Calcite in its natural state is a fairly soft stone (Mohs hardness of 3). This carbonate stone is found in nearly every color (including colorless). It may be white, gray, yellow, pink, green, blue, or purplish-red, and may have a vitreous or pearly luster. Most calcite beads are semi-translucent. It is difficult to facet due to its perfect rhombohedral structure, which gives it perfect cleavage in 3 directions. It is luminescent with fluorescent and UV light sources. Yellow calcite (often used for the solar plexus chakra, in chakra bracelets) is associated with self confidence and hope, and is believed to help dispel self-doubt and other energy blockages, and promote a new sense of optimism and motivation.
"Crazy Lace" Calcite is available in fantastic color options, for very nice prices. It is definitely a "reconstituted" or "block" type of gemstone, which means it is a mixture of resin, dyes, and potentially some gemstone content -- in this case, calcite crumbles left over (recycled) from other stone cutting projects. Our dyed "Crazy Lace" Calcite is durable and colorfast (it won't leak onto your customer's clothes, and the resin makes it much stronger than natural calcite), and we love the color selection.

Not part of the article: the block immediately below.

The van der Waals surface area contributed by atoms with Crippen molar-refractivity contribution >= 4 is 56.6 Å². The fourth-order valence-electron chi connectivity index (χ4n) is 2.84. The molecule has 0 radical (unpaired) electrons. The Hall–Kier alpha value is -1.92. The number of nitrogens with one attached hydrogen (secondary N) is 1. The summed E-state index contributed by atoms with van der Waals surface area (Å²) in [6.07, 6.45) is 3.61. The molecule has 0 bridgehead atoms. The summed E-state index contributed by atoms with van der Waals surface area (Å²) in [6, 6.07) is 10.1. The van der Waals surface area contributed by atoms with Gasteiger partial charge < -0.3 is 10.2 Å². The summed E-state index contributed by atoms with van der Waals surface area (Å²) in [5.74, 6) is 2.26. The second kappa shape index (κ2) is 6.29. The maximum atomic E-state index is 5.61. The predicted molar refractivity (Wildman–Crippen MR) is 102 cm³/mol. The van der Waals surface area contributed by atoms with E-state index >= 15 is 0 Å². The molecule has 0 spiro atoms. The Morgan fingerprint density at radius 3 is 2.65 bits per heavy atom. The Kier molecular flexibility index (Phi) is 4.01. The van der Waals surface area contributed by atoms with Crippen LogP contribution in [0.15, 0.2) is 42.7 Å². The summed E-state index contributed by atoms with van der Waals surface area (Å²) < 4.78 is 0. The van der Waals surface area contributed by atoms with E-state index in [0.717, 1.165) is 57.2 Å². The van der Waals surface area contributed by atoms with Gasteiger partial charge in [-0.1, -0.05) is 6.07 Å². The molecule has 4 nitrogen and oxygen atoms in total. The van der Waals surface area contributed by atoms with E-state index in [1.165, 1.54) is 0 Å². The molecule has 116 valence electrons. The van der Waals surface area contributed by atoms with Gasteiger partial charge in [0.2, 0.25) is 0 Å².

Calsilica (or Imitation Calsilica) beads come in basic black & white, and sometimes brightly-colored, rainbow marbled patterns. Whether it's black & white, or the Rainbow Calsilica variety, it's a synthetic "gemstone" manufactured from a mixture of calcite, plastic/resin and artificial coloring pigments. Although some claim that calsilica is a naturally occurring material, there is little evidence to support this claim (the most persistent claim is that calsilica is mined in Chihuahua, Mexico). While some rainbow calsilica beads consist of powdered carbonate rock that is artificially colored and stabilized with plastic, most calsilica beads appear to consist of all manmade materials. This is why we refer to our stock as imitation (or faux) calsilica beads. However, they do look great, and they are the same calsilica "stone" that you'll find marketed elsewhere as a natural gemstone.